In a speech at the 84th National Convention of the Marine Corps League, Vice President Cheney affirmed his support for the “Anbar Model” in Iraq.
The main battle in Iraq today is against al Qaeda…
Our military estimates that 80 to 90 percent of suicide attacks in Iraq are carried out by foreign-born al Qaeda-sponsored terrorists…
[T]here is unmistakable progress inside Iraq. More locals are getting into the fight. More good intelligence information is coming in. And in al-Anbar province, west of Baghdad, the turnaround in recent months has been extraordinary. Late last year, some critics were saying that al-Anbar was lost to the terrorists. But the United States Marine Corps had another idea. They went into al-Anbar and did careful, painstaking work to confront the killers and to build confidence in the general population. Today, with the help of local Sunni sheiks, we have driven al Qaeda from the seat of power in al-Anbar. And we’re now trying to achieve the same results in other parts of Iraq.
As I have suggested in a previous post, all these sweet little lies about the primacy of al-Qaeda within the Iraqi insurgency are best understood as a coded confession that the US has retreated from its confrontation with the larger Sunni Arab nationalist insurgency.
Perhaps, as Michael Schwartz argues, this represents a major victory for the insurgency:
We should be clear that this a major setback for the U.S. plans, made necessary by the miserable failure of the surge. The basic agreement is that the U.S. will turn over the fight in these communities to these new recruited “former” insurgents. Or, put another way, instead of U.S. troops trying to pacify these neighborhoods, they will let these local residents police their own communities. But, keep in mind, these local residents are nothing more than the militiamen/insurgents who have been fighting the U.S. So right away, we see that this is a retreat by the U.S. from these cities and neighborhoods…
In other words, this is a huge victory for the insurgents, who have mainly been fighting to get the US out of their communities for the entire war.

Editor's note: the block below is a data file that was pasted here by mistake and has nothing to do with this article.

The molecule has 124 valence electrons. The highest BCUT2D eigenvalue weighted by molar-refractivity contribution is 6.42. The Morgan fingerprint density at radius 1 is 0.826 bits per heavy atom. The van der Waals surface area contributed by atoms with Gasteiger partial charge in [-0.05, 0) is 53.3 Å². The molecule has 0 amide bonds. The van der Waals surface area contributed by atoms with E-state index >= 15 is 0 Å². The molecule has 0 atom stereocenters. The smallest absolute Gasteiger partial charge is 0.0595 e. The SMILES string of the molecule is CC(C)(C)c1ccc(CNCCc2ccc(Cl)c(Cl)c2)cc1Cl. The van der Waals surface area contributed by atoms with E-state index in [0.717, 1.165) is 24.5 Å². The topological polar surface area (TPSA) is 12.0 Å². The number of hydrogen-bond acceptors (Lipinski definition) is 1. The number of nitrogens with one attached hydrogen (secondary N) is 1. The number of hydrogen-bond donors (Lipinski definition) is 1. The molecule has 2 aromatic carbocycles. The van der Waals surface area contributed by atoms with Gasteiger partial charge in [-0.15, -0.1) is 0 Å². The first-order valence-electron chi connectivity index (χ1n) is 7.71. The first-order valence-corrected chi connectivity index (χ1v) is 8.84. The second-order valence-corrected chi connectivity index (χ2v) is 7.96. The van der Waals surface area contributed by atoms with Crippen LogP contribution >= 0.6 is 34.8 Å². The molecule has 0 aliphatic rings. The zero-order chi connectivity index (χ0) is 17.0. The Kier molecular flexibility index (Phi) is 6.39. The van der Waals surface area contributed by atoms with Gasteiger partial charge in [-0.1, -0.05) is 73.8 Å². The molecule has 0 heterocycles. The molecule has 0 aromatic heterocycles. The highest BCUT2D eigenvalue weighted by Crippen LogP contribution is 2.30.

Or maybe the US has simply coopted the “soft underbelly” of the resistance (see comment by Alison) even as the “true” resistance fights on and continues to draw the fire of the US military.
Doesn’t the difference here turn on a crucial question: what price Anbar?
There are a range of possible answers:
Schwartz argues for an insurgent victory because he thinks the US got nothing for its “cooptation” effort:
What is the U.S. asking in return? For the expulsion of the jihadists (who organize carbombings and other terrorist acts against civilians) from these communities. This is pretty easy for many of these insurgent groups to agree to, since so many of them hate the jihadists, both because the don’t approve of attacking Iraqi civilians and because the jihadi try to impose their particular form of their fundamentalism on the host communities.
Nevertheless, he seems to think the US will subsequently try to win back control of Anbar and will abrogate the alliance.
If, however, the US were to abide by the terms of the alliance, it would seem to follow that the insurgent victory would be complete. After all, according to Schwartz, they have been fighting for nothing more than local community control and policing power (“fighting to get the US out of their communities”).
Implicitly, Schwartz seems to suggest that the Sunni insurgency never wanted–and presumably will not win–the restoration of its pre-invasion national political dominance.
In other words, the Sunni insurgency will not demand that the US dump the Shiite-led Maliki government as a condition of alliance.
In a previous post, I suggested that the “Anbar Model” represented a slow-moving anti-Shiite coup in Iraq.
I still think that is a plausible scenario.
But maybe Cheney loves the “Anbar Model” precisely because the US pays no price at the level of national politics.
Perhaps Cheney sees in Anbar a victory because the “tribal figures” at the center of the alliance have abandoned the demand for the restoration of Sunni Arab national political dominance.
The “Anbar” allies simply represent the reconcilable (“soft underbelly”) of the resistance that has conceded the triumph of the Right Zionist plan to deliver Iraq into the hands of the Shiite majority.
If so, then it is little wonder to find that some leading Sunni political figures smell a rat in the Anbar Model. According to the Washington Post, January 27, 2007:
Saleh al-Mutlak, parliamentary leader of the secular Sunni party known as the Iraqi National Dialogue Front, described the confederation of Sunni sheiks as a “very dangerous movement” that is assuming official powers in the absence of a functioning government. “They wanted political cover from our front, but we said no,” he said. “We don’t mind that they fight al-Qaeda, but any movement should be official, and not tribal….”
Cheney gets to co-opt the Sunni Arab insurgency without abandoning the Shiite-led government that is, among other things, doing Cheney’s bidding on the oil front.
Hence, Cheney’s ability to affirm both the Anbar Model and Shiite rule in Iraq. As he told the Marine Corps League:
We are there because, having removed Saddam Hussein, we promised not to allow another brutal dictator to rise in his place.
So much for “Saddamism Without Saddam.”